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1. Introduction

There is a wide consensus that the rotation curves of spiral galaxies constitute an observational proof - perhaps the best proof - for the existence of dark matter in the Universe. Dark matter is of evident interest in Cosmology, hence the interest of a review on the topic, in this case from a post-graduate didactic point of view.

Dark matter is not an exotic or sophisticated hypothesis. Neutrinos, brown dwarfs and black holes are all candidates to be identified with dark matter and are, nonetheless, classical concepts in Physics, introduced by fully established theories. High Energy Physics actually predicts a number of particles that do not interact with photons. We cannot claim that all the existing matter emits or absorbs photons.

However, although the necessity of dark matter was proposed more than 60 years ago (Zwicky, 1937), this hypothesis is still not whole-heartedly accepted by some workers. This scepticism is never explicitly expressed, but is subjacent, implicitly revealed in sentences such as "a galaxy has a halo". We should rather say "a galaxy is a halo" as a galaxy's mass may be at least 10 times its visible mass, the visible element then being a mere minor component, only important for us because it is what we see.

(We must, however, accept that when we state that if a galaxy is a halo, the discovery of just one exception, i.e. of a visible galaxy with no halo, would represent a serious problem of interpretation, a problem as fundamental as finding the light of a firefly not associated with a firefly.)

Once the existence of dark matter is recognized as a conservative possibility, let us establish a difference between the problem of dark matter in the Universe and the problem of dark matter in galaxies. We implicitly assume throughout the paper that $ \Omega$ $ \sim$ 1, and that visible matter only contributes with $ \Omega_{V}^{}$ $ \sim$ 0.003. The total matter contributes either with $ \Omega_{M}^{}$ $ \sim$ 1, as classically assumed, or with $ \Omega_{M}^{}$ $ \sim$ 0.3, coherent with the more recently assumed scenario deduced from the observations of early supernovae, leading to the re-accelerating Universe, the non-vanishing cosmological constant or other identifications of dark energy (e.g. Turner, 1999). The assumption of a plane Universe, $ \Omega$ $ \sim$ 1, is based on theoretical ideas about inflation, observations of large-scale dynamics, the interpretation of the CMB and even on some philosophical arguments. Our position on dark matter is based on the difference between $ \Omega_{M}^{}$ $ \sim$ 0.3 and $ \Omega_{V}^{}$ $ \sim$ 0.003, as observed. We only see, in the best of cases, 1% of the matter. This is the basic fact, rather than the existence and possible observation of dark matter in galaxies, that demonstrates that dark matter exists.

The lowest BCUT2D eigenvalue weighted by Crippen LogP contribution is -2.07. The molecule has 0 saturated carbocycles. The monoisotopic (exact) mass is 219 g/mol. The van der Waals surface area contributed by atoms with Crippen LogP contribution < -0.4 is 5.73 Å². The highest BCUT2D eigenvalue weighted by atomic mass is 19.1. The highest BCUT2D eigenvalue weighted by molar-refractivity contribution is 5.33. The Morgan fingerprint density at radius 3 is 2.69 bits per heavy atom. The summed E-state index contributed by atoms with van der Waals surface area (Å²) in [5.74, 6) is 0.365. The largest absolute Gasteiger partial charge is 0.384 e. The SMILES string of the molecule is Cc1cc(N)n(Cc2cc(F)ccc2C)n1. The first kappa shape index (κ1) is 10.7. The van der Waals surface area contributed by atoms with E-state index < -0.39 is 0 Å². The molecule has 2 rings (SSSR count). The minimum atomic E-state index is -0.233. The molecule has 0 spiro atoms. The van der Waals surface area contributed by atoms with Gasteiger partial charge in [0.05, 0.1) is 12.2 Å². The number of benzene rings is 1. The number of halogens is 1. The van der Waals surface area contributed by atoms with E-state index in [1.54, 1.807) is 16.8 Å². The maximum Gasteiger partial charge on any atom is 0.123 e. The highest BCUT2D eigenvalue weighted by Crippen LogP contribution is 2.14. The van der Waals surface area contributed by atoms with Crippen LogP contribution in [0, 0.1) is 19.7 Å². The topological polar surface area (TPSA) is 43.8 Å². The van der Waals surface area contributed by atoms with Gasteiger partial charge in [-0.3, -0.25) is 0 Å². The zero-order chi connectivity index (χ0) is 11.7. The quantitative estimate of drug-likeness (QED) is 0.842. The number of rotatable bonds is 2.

Rotation curves and other dynamical effects in galaxies suggest that total galactic mass is about 10 times larger than that observed. Even in this case, we should still find about 90% of dark matter elsewhere in the Universe, which means, given the relative uncertainty in all these figures, that practically all the required dark matter lies outside galaxies. The possible galactic contribution to dark matter is negligible to close the Universe. Therefore, the existence of galactic dark matter is clearly very important for our knowledge of galaxies and their dynamics, but not so decisive for the cosmological problem of identifying its nature and amount.

This notion allows us to make a more objective analysis of the topic of dark matter in galaxies, once it has been partially disconnected from the cosmological one. Rotation curves of spirals, and many other observations, are currently interpreted as evidence of the existence of massive large dark halos, but a critical analysis of the observations, and the theoretical interpretations involved, is permanently necessary. Even if dark matter is a major ingredient in the most widely accepted and orthodox picture of a galaxy, most authors only differing about its mass and size, we will see that the hypothesis of a total absence of galactic dark matter cannot be completely ruled out.

The problems involved in determining galactic dark matter may be summarized as follows: the internal regions of galaxies require little or no dark matter and we must examine the external ones, where there are few stars and we must observe gas to determine the gravitational potential. However gas, in these regions where the gravitational force is low, may be influenced by magnetic fields. Thus, it is convenient to look for stellar systems lying far from the galaxy, and particularly satellite or companion galaxies. Then, however, it is very difficult to distinguish between galaxies with a halo and halo with galaxies, i.e. the hypothesis of a large common halo is difficult to reject.